New figures show that the Environment Agency prosecuted 454 waste cases last year which resulted in fines totalling £3 million and prison sentences.
The EAs crackdown on waste crime from fly-tipping to the illegal export of waste has led to an increase in the severity of penalties handed down by the courts. This week the EA secured its largest ever fine - £262,268 after the soft drinks firm Red Bull failed to meet its requirements to recover and recycle packaging waste (see MRW story).
In the last twelve months the EA has created a new National Environmental Crime Team made up of around 20 former detectives, intelligence officers and forensics experts.
The team was set up to target organised waste crime, and they are specialists in recovering the proceeds of crime.
EA head of waste and resource management Liz Parkes said: This is not about people putting rubbish in the wrong bins we concentrate on those individuals and companies whose illegal activities have the potential to cause serious damage to the environment.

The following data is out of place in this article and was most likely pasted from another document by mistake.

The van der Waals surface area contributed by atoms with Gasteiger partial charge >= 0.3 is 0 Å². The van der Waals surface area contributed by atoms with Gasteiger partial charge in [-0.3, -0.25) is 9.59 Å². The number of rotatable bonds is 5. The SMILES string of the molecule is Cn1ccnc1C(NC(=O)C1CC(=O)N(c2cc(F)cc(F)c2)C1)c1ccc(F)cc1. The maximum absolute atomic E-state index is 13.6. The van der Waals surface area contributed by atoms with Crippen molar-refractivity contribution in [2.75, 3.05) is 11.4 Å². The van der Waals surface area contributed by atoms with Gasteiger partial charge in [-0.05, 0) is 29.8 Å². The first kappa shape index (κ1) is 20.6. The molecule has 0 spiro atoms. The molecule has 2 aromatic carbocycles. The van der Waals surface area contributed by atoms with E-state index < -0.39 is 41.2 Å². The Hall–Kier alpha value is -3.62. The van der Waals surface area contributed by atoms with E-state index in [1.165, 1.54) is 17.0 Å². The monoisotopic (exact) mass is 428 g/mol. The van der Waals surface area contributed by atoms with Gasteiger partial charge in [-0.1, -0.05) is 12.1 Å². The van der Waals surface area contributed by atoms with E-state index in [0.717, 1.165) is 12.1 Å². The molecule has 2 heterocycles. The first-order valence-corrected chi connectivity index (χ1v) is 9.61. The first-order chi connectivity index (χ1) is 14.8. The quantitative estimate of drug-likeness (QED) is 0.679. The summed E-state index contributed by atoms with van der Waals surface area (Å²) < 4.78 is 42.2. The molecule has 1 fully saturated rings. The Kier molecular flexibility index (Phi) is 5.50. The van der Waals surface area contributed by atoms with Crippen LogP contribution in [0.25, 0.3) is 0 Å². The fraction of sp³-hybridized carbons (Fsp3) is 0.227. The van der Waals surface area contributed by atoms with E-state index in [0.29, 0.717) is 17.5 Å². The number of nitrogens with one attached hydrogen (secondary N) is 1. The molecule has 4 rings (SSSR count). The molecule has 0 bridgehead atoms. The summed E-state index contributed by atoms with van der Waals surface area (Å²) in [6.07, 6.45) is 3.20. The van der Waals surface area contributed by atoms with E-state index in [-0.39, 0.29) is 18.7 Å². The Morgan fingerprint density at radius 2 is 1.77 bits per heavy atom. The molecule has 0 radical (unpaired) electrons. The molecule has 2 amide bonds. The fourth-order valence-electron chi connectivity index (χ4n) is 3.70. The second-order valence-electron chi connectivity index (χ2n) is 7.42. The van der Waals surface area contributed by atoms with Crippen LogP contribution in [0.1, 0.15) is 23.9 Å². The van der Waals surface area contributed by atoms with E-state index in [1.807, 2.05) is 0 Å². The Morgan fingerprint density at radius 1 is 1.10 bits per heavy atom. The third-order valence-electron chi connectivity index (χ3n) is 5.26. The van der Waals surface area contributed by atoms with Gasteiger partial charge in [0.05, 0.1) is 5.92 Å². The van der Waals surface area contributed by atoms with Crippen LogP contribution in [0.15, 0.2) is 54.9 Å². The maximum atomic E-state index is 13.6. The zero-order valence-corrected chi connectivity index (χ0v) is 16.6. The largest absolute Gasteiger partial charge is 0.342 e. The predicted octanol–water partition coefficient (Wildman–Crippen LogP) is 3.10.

The rules on how to handle, transport and dispose of waste are in place to protect the environment and peoples health, in this country and abroad. The EA takes swift and decisive action against anyone who flouts these strict controls. The increase in the level of fines reflects how seriously the EA and the courts are taking waste offences.